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WATCH: The Defense of Marriage Act Strikes Out Again

Ready for some good news about the freedom to marry? Well, for starters, there’s the latest ruling that DOMA violates the U.S. Constitution. It’s the fifth time that’s happened in just the last year!

At this rate, we’ll have DOMA off the books before you know it.

Plus: good news from Maryland, where polling has been tilting further in our favor (but is still very very close). And there’s also progress in national polls, with more Democrats and Republicans than ever supporting us. We’ll let you guess which party is more supportive.

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    • stoopid louie

      I may be stoopid but . . . gay marriage isn’t in the Constitution, either.

      Aug 6, 2012 at 6:22 pm · @ReplyReply to this comment ·
    • freddie

      @stoopid louie: No, but the Equal Protection Clause is.

      Aug 6, 2012 at 7:04 pm · @ReplyReply to this comment ·
    • Karl Schneider

      @stoopid louie:
      Neither is any other kind of marriage, Sparky.

      Aug 6, 2012 at 7:24 pm · @ReplyReply to this comment ·
    • Rajulio

      @stoopid louie: you’re right, you are. The bigots today are atleast RECOGNIZING their stupidity. That’s a good sign.

      I will ask. What is the future of DOMA if Romney wins, and sadly, he very well could?
      Thank you for anyone who can answer

      Aug 6, 2012 at 8:07 pm · @ReplyReply to this comment ·
    • John McLaren

      Pardon my ignorance, but if DOMA is struck down does that only apply to federal laws affecting couples married in states where same-sex marriage is legal? Will this change anything in the 32 or so states that already have state constitutional amendments prohibiting gay marriage? Who gets married will still be determined to each state?

      Aug 6, 2012 at 8:36 pm · @ReplyReply to this comment ·
    • Soakman

      @John McLaren:

      Yup. It will only apply in states where same-sex marriage is already legal as removing DOMA is not the same as making same-sex marriage available in all of the states.

      But, if it IS removed, there’s a much better chance of other states finding these “bans” unconstitutional as well as there will have been precedent set.

      At least this is my understanding.

      Aug 6, 2012 at 8:41 pm · @ReplyReply to this comment ·
    • hassia

      a short marriage equality video. http://youtu.be/CTayljq4jw0

      Aug 7, 2012 at 6:24 am · @ReplyReply to this comment ·
    • Charles

      Laws are supposed to effect all people as a whole based on equally for all. Because the main thrust of DOMA is based in division of and singling out a group of a lesser than people, the courts have correctly ruled. If on the other hand people (out of personal revulsions about gays) say that the courts were wrong, in essence this would create a slippery slope for other laws of inequality to be created and enforced. A form of “backfire” if you will, would eventually happen to those that started this emotionally driven slippery slope in the first place. These same laws of equality also apply to the lawful fact that Chick-fil-A as a tax paying business entity, has a constitutional right to freedom of speech AND to spend as much money as they want on anti-gay organizations. Do I agree with Chick-Fil-A? NO not at all. But I must remain logical and put aside my personal feelings against those that are hateful and bigoted against gays. This especially knowing that the societal checks and balances MUST remain. These safeguards are essential to a truly free society. Essential for that society to REMAIN free.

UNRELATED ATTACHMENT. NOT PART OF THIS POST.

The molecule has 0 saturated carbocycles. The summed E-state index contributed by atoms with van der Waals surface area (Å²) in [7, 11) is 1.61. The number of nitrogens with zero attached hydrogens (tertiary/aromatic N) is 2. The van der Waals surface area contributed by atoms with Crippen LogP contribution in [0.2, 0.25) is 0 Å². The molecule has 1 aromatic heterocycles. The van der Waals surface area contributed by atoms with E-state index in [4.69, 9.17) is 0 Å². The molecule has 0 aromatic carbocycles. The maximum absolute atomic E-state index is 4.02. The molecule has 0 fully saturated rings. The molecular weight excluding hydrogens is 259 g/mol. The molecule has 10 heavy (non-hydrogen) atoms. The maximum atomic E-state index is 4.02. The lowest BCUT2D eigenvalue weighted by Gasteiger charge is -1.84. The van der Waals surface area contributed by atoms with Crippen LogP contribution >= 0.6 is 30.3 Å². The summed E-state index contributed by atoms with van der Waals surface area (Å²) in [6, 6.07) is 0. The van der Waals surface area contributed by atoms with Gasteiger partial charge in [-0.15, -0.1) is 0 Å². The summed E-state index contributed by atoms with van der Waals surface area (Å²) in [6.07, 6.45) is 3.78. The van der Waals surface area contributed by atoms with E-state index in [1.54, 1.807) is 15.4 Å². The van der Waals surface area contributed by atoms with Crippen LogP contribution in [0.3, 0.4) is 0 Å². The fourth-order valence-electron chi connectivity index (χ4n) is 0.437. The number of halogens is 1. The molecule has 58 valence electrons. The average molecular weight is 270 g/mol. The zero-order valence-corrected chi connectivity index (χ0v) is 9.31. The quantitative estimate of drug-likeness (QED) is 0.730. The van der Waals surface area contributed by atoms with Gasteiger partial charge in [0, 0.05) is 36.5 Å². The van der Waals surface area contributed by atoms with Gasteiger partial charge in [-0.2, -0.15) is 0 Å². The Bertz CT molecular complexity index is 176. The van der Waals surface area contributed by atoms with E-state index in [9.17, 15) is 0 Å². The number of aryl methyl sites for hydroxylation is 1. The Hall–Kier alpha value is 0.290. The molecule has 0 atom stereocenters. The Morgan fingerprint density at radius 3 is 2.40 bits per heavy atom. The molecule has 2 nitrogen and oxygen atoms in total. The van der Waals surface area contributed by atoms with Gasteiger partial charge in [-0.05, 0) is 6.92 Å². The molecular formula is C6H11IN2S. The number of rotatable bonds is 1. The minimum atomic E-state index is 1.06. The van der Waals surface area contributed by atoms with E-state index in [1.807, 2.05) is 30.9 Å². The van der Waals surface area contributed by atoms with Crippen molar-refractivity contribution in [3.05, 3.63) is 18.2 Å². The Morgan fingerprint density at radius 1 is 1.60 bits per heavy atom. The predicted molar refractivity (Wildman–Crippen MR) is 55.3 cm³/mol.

Aug 7, 2012 at 9:19 am · @ReplyReply to this comment ·
    • Charles

      When I said “A lesser than people” for clarity I mean as the unconstitutional law of DOMA sees gays.

      Aug 7, 2012 at 9:24 am · @ReplyReply to this comment ·
    • Kamuurie

      @John McLaren: If DOMA is repealed, if you get married in a state where same-sex marriage is legal, other states can be forced to recognize them. Article IV, Section 1 of the constitution says that states have to respect the “public acts, records, and judicial proceedings of every other state.” One of the many reasons DOMA has repeatedly been found unconstitutional. It basically reads “no state has to recognize another state’s gay marriages.”

      Aug 7, 2012 at 9:40 am · @ReplyReply to this comment ·
    • Charles

      Historically when different States have had laws that directly contradict one another, diametrically opposing one another, these the US Supreme Court pretty much would eventually decided which stays and which goes. The differences between the States that have marriage equality versus the States that have outright constitutional bans should be conflicting enough for the Supreme Court to eventually step in.

      Aug 7, 2012 at 10:28 am · @ReplyReply to this comment ·
    • samwise

      @stoopid louie: But equality IS in the Constitution. It’s in the 14th amendment.

      Aug 7, 2012 at 10:58 am · @ReplyReply to this comment ·
    • Daez

      @Charles: You forgot that part of those “checks and balances” is our right to protest and boycott a corporation and to recruit our friends and family and acquaintances to do the same.

      Aug 7, 2012 at 12:52 pm · @ReplyReply to this comment ·

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